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Last night, I stood outside the Beat Kitchen, as I have many times before, waiting for my best beer-hero buddy John Duggan to ride up Belmont Avenue. It was already a good night, because any night that starts with a can of Hamm’s is going to be special. Tonight we were seeing the much-hyped (with good reason) Minneapolis punk band, Off With Their Heads.
Off With Their Heads is a project based around Ryan Young, whose songs covers familiar topics, such as heartbreak, depression and drug used, but manages to tackle it all in a fresh and self deprecating manner. Unlike other bands that can be classified as “pop punk” or “beard punk,” Off With Their Heads comes out swinging with a “no bullshit,” dark and often times unsettling set of punches, to the tune of familiar pop hooks. The lazy comparison would be to call them the middle ground between Rivithead and J Church. I tend to see them as the band that makes depression fun again.
The show started off with Mundelein Illinois’ young upstarts, the Please and Thank Yous, who whether they know it or not were playing chords straight from the handbook written by Cringer and Jawbreaker. This isn’t a bad thing by any means, as these are two of my all time favorite bands. Their set was short and favorably rough around the edges, just the way any young punk band should be.
Following them was the Vicelords (not to be confused with the Chicago street gang of the same name), which was an all-star band of sorts. Featuring members of current Chicago punk bands Vacation Bible School and the Brokedowns and fronted by veteran Chicago punk front man and ex-Apocalypse Hoboken singer, Todd Pot. Their sound was equal parts Easy Instructions for Complex Machinery era Apocalypse Hoboken and drugged out psych-punk. This was my first time seeing these guys and I was equally impressed and left wanting a few more songs. Todd Pot still has one of the best, most unique voices in punk rock.
Finally, rounding out the evening was Off With Their Heads. They played a healthy blend of older songs and newer songs, mixing in limited witty banter and beer soaked sing-a-longs. What I found most surprising about the show is that their Chicago following has grown a bit since last I saw them. Previously, I saw them at the same venue playing with semi-known locals, but ended up playing to a room that was only a quarter full. The audience this time around was far more receptive and slightly younger. The space was a little over half full, so roughly a hundred heads in the room. It felt good seeing them receive a positive response here, as often bands of their size, regardless of how much a Chicago audience likes a band, will simply fold their arms, bob their heads and politely clap at the end of the song. Seeing the Beat Kitchen transformed into a “moshitorium” for a band that isn’t a local hardcore band was refreshing.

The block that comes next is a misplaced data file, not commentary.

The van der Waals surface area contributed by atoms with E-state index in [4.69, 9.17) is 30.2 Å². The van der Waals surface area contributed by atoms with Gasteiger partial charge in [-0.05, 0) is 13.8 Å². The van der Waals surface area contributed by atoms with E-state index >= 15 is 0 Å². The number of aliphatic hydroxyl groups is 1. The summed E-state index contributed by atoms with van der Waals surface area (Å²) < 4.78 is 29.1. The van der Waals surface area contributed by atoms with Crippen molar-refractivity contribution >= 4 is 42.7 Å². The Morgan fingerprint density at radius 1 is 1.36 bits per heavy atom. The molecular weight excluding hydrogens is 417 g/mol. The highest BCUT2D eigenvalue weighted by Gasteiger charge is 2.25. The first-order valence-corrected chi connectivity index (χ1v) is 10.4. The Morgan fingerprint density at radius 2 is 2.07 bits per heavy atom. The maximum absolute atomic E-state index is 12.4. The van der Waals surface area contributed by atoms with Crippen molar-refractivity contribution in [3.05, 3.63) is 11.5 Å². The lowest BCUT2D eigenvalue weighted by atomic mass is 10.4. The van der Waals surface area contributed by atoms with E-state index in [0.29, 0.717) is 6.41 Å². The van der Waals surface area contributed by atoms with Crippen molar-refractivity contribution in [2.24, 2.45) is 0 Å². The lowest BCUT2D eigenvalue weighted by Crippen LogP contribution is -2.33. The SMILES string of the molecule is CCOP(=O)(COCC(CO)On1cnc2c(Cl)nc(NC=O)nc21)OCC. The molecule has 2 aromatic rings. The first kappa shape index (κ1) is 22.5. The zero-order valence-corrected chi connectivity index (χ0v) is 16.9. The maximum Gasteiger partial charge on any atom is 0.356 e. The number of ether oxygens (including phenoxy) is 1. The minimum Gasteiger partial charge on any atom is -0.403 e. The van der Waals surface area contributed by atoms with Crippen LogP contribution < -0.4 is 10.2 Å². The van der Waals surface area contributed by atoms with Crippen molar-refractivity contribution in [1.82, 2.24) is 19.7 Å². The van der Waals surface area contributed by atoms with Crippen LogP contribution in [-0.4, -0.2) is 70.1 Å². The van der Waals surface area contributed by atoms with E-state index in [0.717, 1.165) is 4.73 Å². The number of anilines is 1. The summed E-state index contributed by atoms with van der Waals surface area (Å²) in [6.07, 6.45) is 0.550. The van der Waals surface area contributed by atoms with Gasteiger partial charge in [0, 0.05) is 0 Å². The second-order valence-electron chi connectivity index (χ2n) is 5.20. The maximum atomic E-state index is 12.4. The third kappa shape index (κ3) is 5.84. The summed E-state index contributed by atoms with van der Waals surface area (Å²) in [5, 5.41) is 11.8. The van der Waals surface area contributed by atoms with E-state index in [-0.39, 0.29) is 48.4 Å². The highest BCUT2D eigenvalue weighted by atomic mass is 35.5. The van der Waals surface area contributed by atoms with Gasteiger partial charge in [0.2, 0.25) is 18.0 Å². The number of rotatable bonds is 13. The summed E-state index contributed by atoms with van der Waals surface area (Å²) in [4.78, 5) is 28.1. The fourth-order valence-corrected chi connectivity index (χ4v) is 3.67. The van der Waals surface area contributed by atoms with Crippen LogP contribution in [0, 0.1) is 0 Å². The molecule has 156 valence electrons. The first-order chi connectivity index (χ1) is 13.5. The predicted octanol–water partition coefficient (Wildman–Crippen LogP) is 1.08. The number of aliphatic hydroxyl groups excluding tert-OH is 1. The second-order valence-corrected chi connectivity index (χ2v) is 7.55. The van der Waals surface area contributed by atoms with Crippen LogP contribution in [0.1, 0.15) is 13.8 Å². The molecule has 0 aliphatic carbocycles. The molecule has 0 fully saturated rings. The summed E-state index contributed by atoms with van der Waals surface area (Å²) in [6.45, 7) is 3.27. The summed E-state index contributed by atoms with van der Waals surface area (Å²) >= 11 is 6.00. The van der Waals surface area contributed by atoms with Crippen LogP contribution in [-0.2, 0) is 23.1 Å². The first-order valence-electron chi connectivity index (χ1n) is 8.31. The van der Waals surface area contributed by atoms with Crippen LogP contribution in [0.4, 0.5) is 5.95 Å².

I think what strikes me the most about Off With Their Heads lyrics is that Young says (and quite possibly acts out) things we’ve all felt, but rarely had the courage to say out loud. We’ve all been through break ups where we thought that maybe putting a brick through your ex’s window would be a good idea, but better judgment kicks in and instead you throw yourself a one person pity-party and listen to Morrissey all night. Young straight up says it in their song Horse Pills and the Apartment Lobby, leaving you under the impression that there’s a pretty good chance that the content of the song actually happened. The honest lyrics are really only part of the equation though.
Although their songs are based off of the rudimentary punk rock formula, they do what great pop song writers have been doing for years. They take a familiar formula and reinvent it in a new and interesting way. Darker, high gain guitar tones similar to their fellow Minneapolis punks, Dillinger Four and Rivithead, recorded to sound like Sorry Ma era Replacements, tossing in the honesty of Jawbreaker and using the chord progressions made famous by bands like the Ramones and Dead Boys. Not that this is a hard-fact formula, because listening to their first record, Hospitals and then comparing it to their most recent album, From the Bottom, you see a progression of a band who might show its influences, but just as soon tears them down.
Off With Their Heads is one of the best things going in punk rock right now, so if you haven’t gotten on board yet, you probably should. They’re currently embarking on a European tour, but will be back in Chicago April 1st at Ronny’s.
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